Employers must comply with the Fair Labor Standards Act (FLSA) for all non-exempt employees. In this instance, temperature screening would fall under a similar employer act of “security screening”. Employers do not have to pay employees for pre-shift or post-shift security screening. The Supreme Court ruled that an activity is compensable if it is an “integral and indispensable” part of the employees’ principal work activities.
In Busk v. Integrity Staffing Solutions, Inc. (In re Amazon.com, Inc.) 2018 U.S. App. Lexis 31108, the Court ruled unanimously that even though the employer required the security screening, the activity was not an integral and indispensable part of the employee’s principal work activities, and accordingly, was not compensable work time. If the temperature screening is “voluntary,” this would support the employer’s position that this activity was not mandated by the employer. In order to overcome any potential further claims, it is recommended that all employees sign a waiver form reflecting that they voluntarily agree to participate in temperature screening and acknowledge that it is not part of the employee’s principal work activities.
The General Duty Clause of the Federal International Safety Act of 1970 requires all employers to furnish each worker with “a place of employment, which is free from recognized hazards that are likely to cause death or serious physical harm.” The coronavirus certainly qualifies as a “recognized hazard.”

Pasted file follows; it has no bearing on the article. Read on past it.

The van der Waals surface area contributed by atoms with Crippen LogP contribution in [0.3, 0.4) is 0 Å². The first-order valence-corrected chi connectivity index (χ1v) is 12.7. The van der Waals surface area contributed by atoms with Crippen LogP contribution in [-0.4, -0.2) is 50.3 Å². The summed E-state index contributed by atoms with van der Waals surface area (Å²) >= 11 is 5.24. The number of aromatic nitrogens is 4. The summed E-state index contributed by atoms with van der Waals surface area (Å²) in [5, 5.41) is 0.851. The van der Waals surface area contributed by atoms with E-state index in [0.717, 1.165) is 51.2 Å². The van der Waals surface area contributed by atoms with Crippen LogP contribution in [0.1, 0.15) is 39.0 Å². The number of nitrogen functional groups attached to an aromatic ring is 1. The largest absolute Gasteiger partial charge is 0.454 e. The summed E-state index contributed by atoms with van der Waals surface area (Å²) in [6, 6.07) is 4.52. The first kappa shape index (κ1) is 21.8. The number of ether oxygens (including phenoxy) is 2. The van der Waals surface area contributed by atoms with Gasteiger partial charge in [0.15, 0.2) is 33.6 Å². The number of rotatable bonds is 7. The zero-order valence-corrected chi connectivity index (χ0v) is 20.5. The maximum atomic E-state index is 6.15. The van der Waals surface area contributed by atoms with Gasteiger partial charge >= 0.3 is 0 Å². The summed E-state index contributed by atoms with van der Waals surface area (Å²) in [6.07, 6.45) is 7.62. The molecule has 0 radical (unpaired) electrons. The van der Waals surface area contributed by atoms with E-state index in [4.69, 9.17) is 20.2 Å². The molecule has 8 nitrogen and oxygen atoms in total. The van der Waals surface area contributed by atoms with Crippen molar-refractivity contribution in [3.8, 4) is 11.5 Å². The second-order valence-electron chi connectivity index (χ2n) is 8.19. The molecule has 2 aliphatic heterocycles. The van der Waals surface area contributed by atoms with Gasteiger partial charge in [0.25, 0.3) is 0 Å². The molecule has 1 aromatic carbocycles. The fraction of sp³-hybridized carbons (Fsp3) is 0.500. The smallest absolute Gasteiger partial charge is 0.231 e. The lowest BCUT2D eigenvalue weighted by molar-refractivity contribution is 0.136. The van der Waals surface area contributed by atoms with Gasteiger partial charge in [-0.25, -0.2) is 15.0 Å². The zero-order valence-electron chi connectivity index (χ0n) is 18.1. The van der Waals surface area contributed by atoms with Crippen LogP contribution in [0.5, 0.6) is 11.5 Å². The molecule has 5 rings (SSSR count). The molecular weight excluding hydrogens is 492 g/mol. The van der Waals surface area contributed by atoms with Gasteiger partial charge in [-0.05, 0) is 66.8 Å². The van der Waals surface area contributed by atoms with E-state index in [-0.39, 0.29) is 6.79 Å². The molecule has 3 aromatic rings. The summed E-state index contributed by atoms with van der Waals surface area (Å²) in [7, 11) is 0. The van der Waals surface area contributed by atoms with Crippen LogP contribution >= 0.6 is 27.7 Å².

Employers should record confirmed cases of COVID-19 on their OSHA 300 log, “when a worker is infected as a result of performing their work-related duties.” This is when an employer has a “confirmed case” of COVID-19 and if the case is “work-related”. An injury or illness is work-related if an event or exposure in the work environment either caused or contributed to the resulting condition.
Deaths must be reported to OSHA within 8 hours, and in-patient hospitalization must be reported with 24 hours. OSHA does not require reporting of the inpatient hospitalization which occurs more than 24 hours after the work-related incident leading to the infection, or if death occurs more than 30 days after the work-related incident leading to the infection. “Work-related” inquiry is a difficult task under these COVID-19 circumstances and must be given a fact-intensive inquiry.
The EEOC guidelines support that employers are considered to be acting lawfully if they decide to temperature-test their employees as a condition of working. If the employer adopts this temporary measure, it must be conducted in a non-discriminatory manner and ensure that consistent procedures and protocols are followed.
The EEOC has also provided as part of its guidelines that:
- An employer may take an applicant’s temperature as part of a post-offer, pre-employment medical examination.
- An employer may screen applicants for symptoms of COVID-19 after making a conditional job offer.
- An employer may delay the start date of an applicant who has COVID-19 or symptoms associated with it.
- An employer may withdraw a job offer when it needs the applicant to start immediately but the individual has COVID-19 or symptoms of it. Based on current CDC guidelines, the individual cannot safely enter the workplace, and therefore the employer may withdraw the job offer.
Pittsburgh Labor and Employment Attorneys
Frank Botta advises companies in a wide variety of labor and employment matters. Please contact Frank at (724) 776-8000 or email@example.com with your questions and concerns about the impact of COVID-19 on your business.